2020 Capital Market Assumptions

Note: These assumptions are now outdated. Our current capital market assumptions and our white paper documenting their construction can always be found on our Capital Market Assumptions page.

Sellwood Consulting’s 2020 Capital Market Assumptions contemplate a prospective lower-return environment caused by last year’s extraordinary valuation expansion in nearly every asset category.

These 10-year, forward-looking assumptions of asset class return, risk, and correlation are the key input variables for our asset allocation work on behalf of clients.

2019 Was Extraordinary but Borrowed from the Future

Over the course of 2019, every major asset class became more expensive. Expensive equities became more expensive, and low-yielding bonds saw their yields decline. Most of the extraordinary returns that we witnessed in 2019 borrowed from future return, and our forward-looking assumptions declined accordingly.

We can consider one example: U.S. large company stocks. In 2019, the S&P 500 returned 31%. Less than 3% of that return came from dividends. Underlying earnings stayed flat for the year, contributing less than 1% to total returns, as corporate performance stagnated. Over 90% of the index’s return – 28% — came from simple multiple expansion, reflecting the fact that investors were willing to pay 1/3 more for a dollar of future earnings at the end of the year than they were at the beginning of the year. (This effect was especially pronounced for growth stocks, where cash flows are further into the future, as the Federal Reserve reduced discount rates and made those future cash flows more valuable in the present day.)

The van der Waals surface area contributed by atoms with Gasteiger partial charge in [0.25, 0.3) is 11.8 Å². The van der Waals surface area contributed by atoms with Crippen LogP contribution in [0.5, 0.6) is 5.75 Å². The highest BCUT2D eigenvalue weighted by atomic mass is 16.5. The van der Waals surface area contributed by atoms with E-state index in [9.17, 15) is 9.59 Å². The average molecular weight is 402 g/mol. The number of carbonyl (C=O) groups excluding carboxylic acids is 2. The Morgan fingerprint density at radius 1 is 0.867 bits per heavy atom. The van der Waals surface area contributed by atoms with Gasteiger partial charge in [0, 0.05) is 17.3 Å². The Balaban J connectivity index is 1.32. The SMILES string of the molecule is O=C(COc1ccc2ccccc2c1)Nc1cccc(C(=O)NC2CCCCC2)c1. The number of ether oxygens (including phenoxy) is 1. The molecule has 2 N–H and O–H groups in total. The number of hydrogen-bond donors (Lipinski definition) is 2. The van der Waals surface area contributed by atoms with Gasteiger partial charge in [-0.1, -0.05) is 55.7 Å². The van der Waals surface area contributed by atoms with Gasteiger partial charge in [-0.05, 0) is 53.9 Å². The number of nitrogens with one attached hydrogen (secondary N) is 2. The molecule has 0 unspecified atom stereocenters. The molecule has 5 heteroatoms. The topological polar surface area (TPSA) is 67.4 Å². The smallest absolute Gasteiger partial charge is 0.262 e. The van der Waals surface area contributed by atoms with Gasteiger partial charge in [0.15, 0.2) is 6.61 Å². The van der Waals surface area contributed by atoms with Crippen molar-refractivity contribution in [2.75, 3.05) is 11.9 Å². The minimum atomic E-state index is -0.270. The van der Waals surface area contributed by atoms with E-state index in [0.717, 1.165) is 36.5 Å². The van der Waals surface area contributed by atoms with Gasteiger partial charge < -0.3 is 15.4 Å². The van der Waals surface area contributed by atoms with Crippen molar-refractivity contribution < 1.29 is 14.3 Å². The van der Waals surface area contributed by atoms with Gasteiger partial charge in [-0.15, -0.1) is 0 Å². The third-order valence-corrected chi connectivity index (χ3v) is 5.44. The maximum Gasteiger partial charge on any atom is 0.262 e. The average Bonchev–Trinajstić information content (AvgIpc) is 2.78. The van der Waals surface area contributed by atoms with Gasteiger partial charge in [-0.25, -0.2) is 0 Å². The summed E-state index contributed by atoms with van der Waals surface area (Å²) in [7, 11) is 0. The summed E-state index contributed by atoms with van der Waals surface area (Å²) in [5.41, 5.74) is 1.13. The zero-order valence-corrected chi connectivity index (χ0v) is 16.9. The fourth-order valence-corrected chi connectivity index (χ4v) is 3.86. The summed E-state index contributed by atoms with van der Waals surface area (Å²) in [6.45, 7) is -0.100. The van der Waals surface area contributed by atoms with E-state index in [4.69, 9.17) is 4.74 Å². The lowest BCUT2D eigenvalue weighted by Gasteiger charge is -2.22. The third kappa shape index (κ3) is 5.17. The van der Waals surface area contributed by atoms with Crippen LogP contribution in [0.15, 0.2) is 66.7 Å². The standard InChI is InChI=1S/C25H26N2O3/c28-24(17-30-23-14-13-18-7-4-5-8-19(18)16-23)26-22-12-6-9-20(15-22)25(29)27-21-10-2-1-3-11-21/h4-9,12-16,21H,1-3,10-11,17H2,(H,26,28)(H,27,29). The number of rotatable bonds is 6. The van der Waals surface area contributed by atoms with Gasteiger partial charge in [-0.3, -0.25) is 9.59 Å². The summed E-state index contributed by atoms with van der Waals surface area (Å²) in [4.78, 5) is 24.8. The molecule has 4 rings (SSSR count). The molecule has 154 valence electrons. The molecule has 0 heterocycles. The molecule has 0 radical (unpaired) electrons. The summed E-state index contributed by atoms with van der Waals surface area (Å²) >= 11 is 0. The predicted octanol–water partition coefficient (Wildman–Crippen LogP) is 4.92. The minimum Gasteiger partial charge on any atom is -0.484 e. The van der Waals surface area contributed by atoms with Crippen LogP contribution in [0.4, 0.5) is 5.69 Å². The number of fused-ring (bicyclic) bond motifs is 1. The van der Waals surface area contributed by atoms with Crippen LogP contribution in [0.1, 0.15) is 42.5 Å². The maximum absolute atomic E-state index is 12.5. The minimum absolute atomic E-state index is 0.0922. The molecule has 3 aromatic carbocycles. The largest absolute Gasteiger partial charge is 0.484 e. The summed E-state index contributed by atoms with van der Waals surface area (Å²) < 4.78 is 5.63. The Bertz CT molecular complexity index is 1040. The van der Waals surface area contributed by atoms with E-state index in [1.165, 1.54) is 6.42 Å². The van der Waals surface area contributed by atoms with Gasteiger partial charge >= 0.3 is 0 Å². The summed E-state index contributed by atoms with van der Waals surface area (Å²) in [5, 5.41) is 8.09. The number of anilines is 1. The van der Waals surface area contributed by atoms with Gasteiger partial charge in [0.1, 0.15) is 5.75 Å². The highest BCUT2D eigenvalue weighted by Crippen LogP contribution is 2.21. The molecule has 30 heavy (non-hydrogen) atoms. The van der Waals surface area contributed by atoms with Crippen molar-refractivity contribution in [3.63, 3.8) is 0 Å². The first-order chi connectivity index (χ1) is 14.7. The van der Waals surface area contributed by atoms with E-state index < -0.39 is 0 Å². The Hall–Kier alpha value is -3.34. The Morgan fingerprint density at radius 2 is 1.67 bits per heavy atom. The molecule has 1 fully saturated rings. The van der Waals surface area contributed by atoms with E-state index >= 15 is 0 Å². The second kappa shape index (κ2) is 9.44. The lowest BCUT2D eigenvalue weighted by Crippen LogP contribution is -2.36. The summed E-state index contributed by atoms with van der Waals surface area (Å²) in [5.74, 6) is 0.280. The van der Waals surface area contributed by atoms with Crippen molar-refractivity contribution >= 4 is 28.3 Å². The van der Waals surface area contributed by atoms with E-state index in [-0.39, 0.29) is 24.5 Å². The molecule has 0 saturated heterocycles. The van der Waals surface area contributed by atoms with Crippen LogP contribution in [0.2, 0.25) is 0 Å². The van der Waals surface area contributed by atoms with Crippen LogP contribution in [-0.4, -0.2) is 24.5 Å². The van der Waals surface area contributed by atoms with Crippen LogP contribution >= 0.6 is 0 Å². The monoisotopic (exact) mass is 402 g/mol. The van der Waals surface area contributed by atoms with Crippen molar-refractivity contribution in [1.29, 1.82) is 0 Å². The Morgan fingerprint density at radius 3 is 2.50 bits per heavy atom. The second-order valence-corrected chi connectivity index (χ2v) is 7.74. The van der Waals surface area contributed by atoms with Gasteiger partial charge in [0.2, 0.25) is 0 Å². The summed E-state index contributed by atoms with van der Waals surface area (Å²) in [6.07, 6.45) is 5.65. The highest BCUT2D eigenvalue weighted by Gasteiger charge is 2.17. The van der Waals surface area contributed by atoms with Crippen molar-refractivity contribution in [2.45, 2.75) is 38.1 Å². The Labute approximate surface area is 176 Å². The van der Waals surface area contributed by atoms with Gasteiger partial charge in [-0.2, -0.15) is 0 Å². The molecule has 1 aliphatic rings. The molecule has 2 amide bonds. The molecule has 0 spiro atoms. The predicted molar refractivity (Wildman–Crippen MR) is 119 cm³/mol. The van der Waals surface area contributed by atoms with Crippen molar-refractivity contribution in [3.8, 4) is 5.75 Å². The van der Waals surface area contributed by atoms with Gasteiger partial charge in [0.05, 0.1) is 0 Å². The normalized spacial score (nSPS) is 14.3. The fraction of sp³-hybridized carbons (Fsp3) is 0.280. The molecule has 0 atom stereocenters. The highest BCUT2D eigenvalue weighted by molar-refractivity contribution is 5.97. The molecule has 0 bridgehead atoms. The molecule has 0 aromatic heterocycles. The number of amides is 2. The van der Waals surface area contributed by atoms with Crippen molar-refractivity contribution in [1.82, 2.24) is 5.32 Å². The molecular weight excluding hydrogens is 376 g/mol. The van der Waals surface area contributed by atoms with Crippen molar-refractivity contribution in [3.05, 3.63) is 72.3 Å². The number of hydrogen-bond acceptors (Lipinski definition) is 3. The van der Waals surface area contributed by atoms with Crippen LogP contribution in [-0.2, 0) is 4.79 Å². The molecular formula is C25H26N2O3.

Over the long-term, stock returns are driven by earnings growth, which is either reinvested or returned to shareholders in the form of dividend payments. When asset prices go up because of valuation expansion, as opposed to fundamental growth in the underlying asset, these prices borrow from future return.

Long-term equity valuations are higher today than they have been at any time in history, with the notable exception of the 2000-2002 equity market bubble. Our process soberly assumes that valuations will not remain at these elevated levels, reverting instead toward a long-term average. In the case of U.S. Equities, this analysis subtracts nearly three percentage points from our assumed future annual return over the next decade — or about 30% in total. Essentially, in the case of U.S. Equities, we assume that 2019’s equity market revaluation is reversed over the next decade. Over the long term, it may very well be the case that higher valuations are warranted. But if all of that repricing occurs in a single year, by definition it cannot happen again. We don’t know what the market’s valuation multiple will be in 10 years. But whatever it is, higher valuations today present a shallower path of return from here to there.

Bonds are a simpler story, but our analysis is similar. Like with equities, we assume bond valuations — real yields — will revert toward a historic norm over the coming decade. This analysis implies that 2019’s stellar performance for bonds, which was entirely based on yields falling, will be partially reversed in the next decade. In the simplest possible terms, when bond yields decline, an investor experiences future potential return accelerated into the present. The lower yield you end up with implies that returns will be lower in the future – they must be, because you have already experienced part of your total return. Owning a bond (or bond portfolio) as yields decline means, quite literally, that you have pulled return from the future into the present — borrowed from future return.